By early afternoon conditions were excellent and I decided to try riding a bike on the tideline to see if it was faster than hiking. This proved to be moderately successful if I carried no weight (camera gear), so off I went with only one camera and my 18-70mm lens. After what seemed like peddling forever I stopped and hiked up to a high dune to get my bearings. To my dismay I was not very far at all from the station. As I rested, a small family group appeared over the next dune and looked like they might head for the beach. I slowly backed out of the way and allowed them to pass, then closed in behind them to follow. Two thoughts occurred, one: HORSES on the BEACH!!! and two: keep away from my bicycle! Horses have an intense curiosity about anything new an I had visions of a horse with its foot through my spokes. Luckily there interest lay more on the new items that appeared on the tideline. As I started taking images a bad scraping sound came from my lens. The dreaded sand! My 18-70mm now appeared to be a 50-70mm and I would have to make do. The mare, stallion and foal were sniffing amongst the detritus on the beach and between all the junk and several seal skeletons they found a patch of seaweed.
This proved to be a delicacy full of protein but not so easy to eat. They toyed with the long ropes of kelp, sometimes two pulling at opposite ends. It was another amazing display of how these animals adapt to their environment. When it was time to head back I took the bike and carted it over the sand dunes to the south side of the island, with hopes of returning home via the shore of Lake Wallace. As I reached the southern most dune I looked out to where the lake should be and saw nothing but puddles! Where yesterday a the flood plain was covered it was now almost dry! A small family group, walking in single file like a caravan passed by me as I looked down from a high dune. I tried riding along the lake bottom and soon realized it was impossible. So, carting the bike back to north shore I headed back to home base, exhausted.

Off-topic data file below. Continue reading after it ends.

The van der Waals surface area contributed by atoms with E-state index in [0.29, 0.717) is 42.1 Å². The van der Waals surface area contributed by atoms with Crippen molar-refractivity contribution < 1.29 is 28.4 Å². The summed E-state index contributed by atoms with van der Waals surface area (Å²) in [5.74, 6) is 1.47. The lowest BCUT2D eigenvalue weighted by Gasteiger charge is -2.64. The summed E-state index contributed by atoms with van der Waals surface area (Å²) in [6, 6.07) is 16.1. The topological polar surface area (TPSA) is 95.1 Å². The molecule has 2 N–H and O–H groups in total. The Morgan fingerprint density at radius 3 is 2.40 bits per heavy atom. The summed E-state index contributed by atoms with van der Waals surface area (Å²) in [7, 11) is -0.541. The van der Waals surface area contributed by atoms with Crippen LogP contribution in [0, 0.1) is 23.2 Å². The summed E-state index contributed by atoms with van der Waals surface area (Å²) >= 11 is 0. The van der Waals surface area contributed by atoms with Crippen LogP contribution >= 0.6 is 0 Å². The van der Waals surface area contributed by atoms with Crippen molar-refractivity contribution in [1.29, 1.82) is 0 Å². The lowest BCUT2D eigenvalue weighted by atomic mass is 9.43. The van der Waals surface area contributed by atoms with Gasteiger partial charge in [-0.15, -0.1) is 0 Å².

Today was another rainy day of flat light and extreme winds. Content to stay in for a while and sort out images, I worked at the kitchen table, checking out the window constantly for a break in the weather. My legs were like rubber from yesterday’s unaccustomed pedaling and while I felt somewhat guilty for staying inside, I had to recharge physically to be effective in the field. My friend, Ali, took off to brave the elements. It was not until mid-afternoon Ali arrived back to report that ‘there were just no horses out there”. But the sky was beginning to change so I decided to go for a short walk up the north ridge, travelling light and trying out my new waist waders and overboots which had been recently purchased for my summer Alaska trip. I took only my newly converted colour infrared camera, knowing that the lighting conditions were not likely to produce stellar images. As I crested the north dunes, my usual first vantage point, I discovered Beachcomber and part of his band tucked between dunes, not 10 minutes from the station. He was resting with a bay mare and a pair of two year olds that clearly bore the genetic stamp of his chestnut colour and white blaze. The horses that live near the station are very accustomed to people so they took little notice of me as I clambered around them, mostly on my knees trying for different angles to make a creative shot. The sun poked out for a few minutes and I did my best to make the most of it. Convinced that I had covered every angle, I started to walk away. As soon as I was out of the ‘zone’ Beachcomber squealed, reared and leaped on top of the bay mare’s back. It was not a mating attempt but a clear display of ownership. Shocked by the sudden flurry of activity I jumped clear of the action and then spun around to get the shot. After congratulating myself at my composure, the thought occurred to me that I had been too complacent and had crossed the line of safety. I had mistaken the stallion’s disinterest in me as trust, when in fact he had barely tolerated my presence. I pride myself in being an astute judge of horse body language and this was a prime example that wild horses react differently than domestic ones. Lesson learned.